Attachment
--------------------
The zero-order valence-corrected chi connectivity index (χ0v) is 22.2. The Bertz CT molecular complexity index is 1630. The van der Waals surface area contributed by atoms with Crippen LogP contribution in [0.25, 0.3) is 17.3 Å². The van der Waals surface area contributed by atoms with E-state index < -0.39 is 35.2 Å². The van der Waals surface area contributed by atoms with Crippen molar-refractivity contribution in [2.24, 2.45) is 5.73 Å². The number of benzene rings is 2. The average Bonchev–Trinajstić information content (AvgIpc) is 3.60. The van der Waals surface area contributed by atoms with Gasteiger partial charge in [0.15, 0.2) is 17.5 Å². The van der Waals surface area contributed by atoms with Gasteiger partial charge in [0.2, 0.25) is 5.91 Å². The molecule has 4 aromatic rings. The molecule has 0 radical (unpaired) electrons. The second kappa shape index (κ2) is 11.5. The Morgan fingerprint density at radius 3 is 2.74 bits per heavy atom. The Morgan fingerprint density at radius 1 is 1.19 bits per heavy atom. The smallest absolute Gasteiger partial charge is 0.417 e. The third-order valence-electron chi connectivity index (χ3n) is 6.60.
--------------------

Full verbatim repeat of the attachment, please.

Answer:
The zero-order valence-corrected chi connectivity index (χ0v) is 22.2. The Bertz CT molecular complexity index is 1630. The van der Waals surface area contributed by atoms with Crippen LogP contribution in [0.25, 0.3) is 17.3 Å². The van der Waals surface area contributed by atoms with E-state index < -0.39 is 35.2 Å². The van der Waals surface area contributed by atoms with Crippen molar-refractivity contribution in [2.24, 2.45) is 5.73 Å². The number of benzene rings is 2. The average Bonchev–Trinajstić information content (AvgIpc) is 3.60. The van der Waals surface area contributed by atoms with Gasteiger partial charge in [0.15, 0.2) is 17.5 Å². The van der Waals surface area contributed by atoms with Gasteiger partial charge in [0.2, 0.25) is 5.91 Å². The molecule has 4 aromatic rings. The molecule has 0 radical (unpaired) electrons. The second kappa shape index (κ2) is 11.5. The Morgan fingerprint density at radius 3 is 2.74 bits per heavy atom. The Morgan fingerprint density at radius 1 is 1.19 bits per heavy atom. The smallest absolute Gasteiger partial charge is 0.417 e. The third-order valence-electron chi connectivity index (χ3n) is 6.60.